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Streets as Places - Project for Public Spaces
Quotes and pics about urban planning!
Unlike like Emperor Kuzco, I was actually born with an innate sense of direction. If you’re like me, and you use the Sun to navigate, you probably appreciate cities with gridded street plans that are oriented in the cardinal directions. If you know that your destination is due west, even if you hit a dead end or two, you’ll be able to get there. However, not all urban planners settled on such a simple layout for road networks. For some developers, topography or water may have gotten in the way. Others may not have appreciated the efficiency of the grid. This visualization assesses those road networks by comparing the relative degree to which they are gridded.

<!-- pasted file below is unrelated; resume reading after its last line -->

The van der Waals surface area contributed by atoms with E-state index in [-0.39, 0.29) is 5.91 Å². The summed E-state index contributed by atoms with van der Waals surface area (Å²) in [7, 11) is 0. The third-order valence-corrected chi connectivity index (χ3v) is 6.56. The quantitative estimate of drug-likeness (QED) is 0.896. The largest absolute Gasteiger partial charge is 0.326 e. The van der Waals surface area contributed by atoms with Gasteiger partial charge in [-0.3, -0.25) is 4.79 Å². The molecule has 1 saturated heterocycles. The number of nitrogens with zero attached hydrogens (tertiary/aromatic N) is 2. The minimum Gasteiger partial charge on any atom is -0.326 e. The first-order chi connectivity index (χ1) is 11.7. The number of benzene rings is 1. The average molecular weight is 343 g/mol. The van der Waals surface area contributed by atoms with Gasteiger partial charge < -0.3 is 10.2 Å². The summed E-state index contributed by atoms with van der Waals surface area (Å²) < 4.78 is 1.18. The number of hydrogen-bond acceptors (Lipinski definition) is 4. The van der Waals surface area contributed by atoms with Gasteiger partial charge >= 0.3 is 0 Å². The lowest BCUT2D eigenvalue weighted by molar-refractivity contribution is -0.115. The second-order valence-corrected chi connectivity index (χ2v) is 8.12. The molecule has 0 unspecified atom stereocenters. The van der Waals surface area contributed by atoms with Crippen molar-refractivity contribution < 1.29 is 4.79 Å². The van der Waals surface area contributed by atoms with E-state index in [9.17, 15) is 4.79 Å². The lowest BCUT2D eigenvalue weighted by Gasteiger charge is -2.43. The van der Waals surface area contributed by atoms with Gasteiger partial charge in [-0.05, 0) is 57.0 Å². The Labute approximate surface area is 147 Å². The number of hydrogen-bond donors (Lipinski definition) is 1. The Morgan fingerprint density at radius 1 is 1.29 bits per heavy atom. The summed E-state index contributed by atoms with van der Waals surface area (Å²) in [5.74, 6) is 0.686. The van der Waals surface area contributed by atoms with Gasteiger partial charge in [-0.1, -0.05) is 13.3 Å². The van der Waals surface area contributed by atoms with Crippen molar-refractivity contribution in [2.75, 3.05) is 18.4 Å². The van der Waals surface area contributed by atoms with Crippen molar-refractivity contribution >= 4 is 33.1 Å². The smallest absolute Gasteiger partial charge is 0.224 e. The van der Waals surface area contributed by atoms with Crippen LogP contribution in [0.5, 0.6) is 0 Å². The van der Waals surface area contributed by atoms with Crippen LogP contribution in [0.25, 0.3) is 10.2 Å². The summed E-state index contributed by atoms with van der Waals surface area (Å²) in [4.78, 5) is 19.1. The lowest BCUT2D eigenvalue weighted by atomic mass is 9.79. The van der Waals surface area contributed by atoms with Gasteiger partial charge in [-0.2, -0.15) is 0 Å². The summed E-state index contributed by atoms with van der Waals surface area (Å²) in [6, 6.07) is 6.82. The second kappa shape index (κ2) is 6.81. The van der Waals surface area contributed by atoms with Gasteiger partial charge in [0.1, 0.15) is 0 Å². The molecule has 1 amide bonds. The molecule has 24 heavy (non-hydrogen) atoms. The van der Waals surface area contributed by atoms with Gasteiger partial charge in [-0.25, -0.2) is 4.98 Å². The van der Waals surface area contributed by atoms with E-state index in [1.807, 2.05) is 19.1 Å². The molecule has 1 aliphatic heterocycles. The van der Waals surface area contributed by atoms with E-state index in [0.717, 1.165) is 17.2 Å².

To generate the graphic, I first calculated the azimuth of every road in ten counties (plus one parish and D.C.). I tried to choose consolidated city-counties to keep the focus on urban centers, but for larger counties, I opted not to clip the shapefile to the city boundary. All calculations were made in a sinusoidal map projection using the central longitude of the area of interest. I then graphed the angles on rose diagrams (wind roses) using bins of 5° to show relative distributions for each area. The plots were scaled such that the maximum bar height was the same on each rose. To ensure rotational symmetry in the plots, each azimuth was counted twice: once using the original value and once using the opposite direction (e.g., 35° and 215°). As such, all streets, regardless of one-way or two-way traffic, were considered to be pointing in both directions.